Copyright © 2020 Albuquerque Journal
We recently purchased a little cabin up north. Last fall, as I walked past two windows, I felt a cold breeze blowing through them. They were about 30 years old and had once been functional double-pane windows. I used one and a half rolls of paper towels to temporarily fill the gaps. They had to be replaced this summer and it was time to do some research. This is what I found out.
Most of us are familiar with the term “R-value.” Jeremy Cook is an engineer who writes for Home Depot. He defines R-value as “a measurement, a rating, which corresponds to heat transfer through conduction. The higher the rating, the better the material resists heat transfer,” he says. In New Mexico, wall insulation should have an R-value of 19-21. But what about windows?
Windows are the weakest link in the energy efficiency of a building. They leak heat in winter and add heat in summer. The standard today is a Low E double-glazed window with argon gas between the panes. But even the best of them won’t give you much more than an R-3 value.
Energy Star, the government rating system, has computed the average annual cost savings of replacing single-pane and double widows. Replacing my leaky cabin windows might save me at least a couple of hundred dollars in heating bills a year.
Windows are no longer rated by R-value. What you will find is an Energy Star label that will tell you if the window is energy efficient. But look for an NFRC (National Fenestration Ratings Council) certified product. This rating system gives you much more information. It includes the “U-factor,” which measures how well the window will keep heat from escaping from inside a room. The lower the number the better. The range is from .20-1.20. Another rating measures the Solar Heat Gain Coefficient. In this climate, we don’t want heat entering a window in the summer. This rating measures how a window resists unwanted heat gain in the hot time of the year. The range is 0-1. The lower the number, the less you will spend on air conditioning. There is a rating for air leakage and for light transmittance. You can also get an NFRC condensation rating.
But you can significantly cut that winter heat loss or summer heat gain with window coverings. Triple-cell shades can increase your window R value by up to 5. Insulated drapes will also help.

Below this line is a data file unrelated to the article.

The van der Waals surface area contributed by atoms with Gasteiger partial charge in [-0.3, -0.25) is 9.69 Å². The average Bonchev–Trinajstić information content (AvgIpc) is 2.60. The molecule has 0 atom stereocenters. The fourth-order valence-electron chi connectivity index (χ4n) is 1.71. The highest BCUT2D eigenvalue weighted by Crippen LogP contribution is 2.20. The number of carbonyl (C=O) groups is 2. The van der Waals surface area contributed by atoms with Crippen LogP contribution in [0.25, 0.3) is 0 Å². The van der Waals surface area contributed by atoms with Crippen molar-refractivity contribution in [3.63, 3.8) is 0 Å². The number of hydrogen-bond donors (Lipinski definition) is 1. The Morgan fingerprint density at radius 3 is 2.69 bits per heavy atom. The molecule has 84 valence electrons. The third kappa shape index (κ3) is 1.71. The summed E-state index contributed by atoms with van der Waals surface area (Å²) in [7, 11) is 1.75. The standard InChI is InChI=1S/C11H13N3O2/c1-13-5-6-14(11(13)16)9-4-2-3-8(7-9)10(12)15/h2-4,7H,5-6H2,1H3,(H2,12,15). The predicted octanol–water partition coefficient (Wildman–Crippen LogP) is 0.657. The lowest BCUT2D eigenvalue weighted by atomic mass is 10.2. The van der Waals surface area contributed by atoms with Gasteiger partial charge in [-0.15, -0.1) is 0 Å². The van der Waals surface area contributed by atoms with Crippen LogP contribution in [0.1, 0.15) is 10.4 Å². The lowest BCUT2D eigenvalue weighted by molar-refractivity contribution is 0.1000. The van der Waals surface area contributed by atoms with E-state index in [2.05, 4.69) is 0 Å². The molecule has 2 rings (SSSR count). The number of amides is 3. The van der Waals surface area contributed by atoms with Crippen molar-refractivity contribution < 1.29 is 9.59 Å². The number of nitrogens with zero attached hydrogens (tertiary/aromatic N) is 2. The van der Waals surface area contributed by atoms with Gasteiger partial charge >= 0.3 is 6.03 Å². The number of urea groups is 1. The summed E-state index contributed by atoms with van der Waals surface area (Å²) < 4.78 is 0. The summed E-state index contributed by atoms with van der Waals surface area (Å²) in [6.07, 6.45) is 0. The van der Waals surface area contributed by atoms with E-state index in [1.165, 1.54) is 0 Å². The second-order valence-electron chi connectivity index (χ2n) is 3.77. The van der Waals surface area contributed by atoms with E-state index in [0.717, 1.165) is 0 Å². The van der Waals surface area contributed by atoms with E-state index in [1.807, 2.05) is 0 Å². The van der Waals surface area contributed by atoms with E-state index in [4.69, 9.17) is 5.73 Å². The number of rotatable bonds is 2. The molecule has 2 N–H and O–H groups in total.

Some people think that to save money on heating bills and cut their carbon footprint, they should upgrade all their windows. That may be aspirational, but it is not always cost-effective. Windows are not walls. You will always lose some heat, even with the best, most expensive windows.
So when should you replace your windows and what should you spend? If your windows are not too old, they are probably Low-E double-pane with argon gas between the panes. But that gas will leak out over time. When we bought our house, it was 8 years old. There were a couple of windows that looked cloudy. This is a sign of leaking argon gas. We asked the seller to replace them by Closing. The seller hired a local glass company. We were given a warranty. A year or two later, they were cloudy again. They had not been properly sealed. We called the company who installed them. “Oh”, they said, “that warranty we gave you only covered the cost of the windows, you will still have to pay us for our labor.” Their initial shoddy labor was the reason the new windows failed! Be careful. Make sure you work with a qualified window installer.
Argon gas is colorless, non-flammable, odorless and non-toxic. It is denser than air and has a 34% lower conductivity, so improves the thermal insulation efficiency of windows. If you think you have lost some of your argon, look for cracks along the border of your window. Are they cloudy? Do the windows condensate? Check your warranty. It may be better than the one we were given. Also, installers now are able to inject argon into the gap in the panes and reseal them with some success, but that may only be a temporary solution. You may have no choice but to upgrade. When you do, you will find a range of prices. Don’t worry about R-value. Look for the NFCR rating. You want a low “U” rating and get the most energy-efficient ones you can afford.
Judith Polich, a longtime New Mexico resident, is a retired attorney with a background in environmental studies and is a student of climate change. She can be reached at email@example.com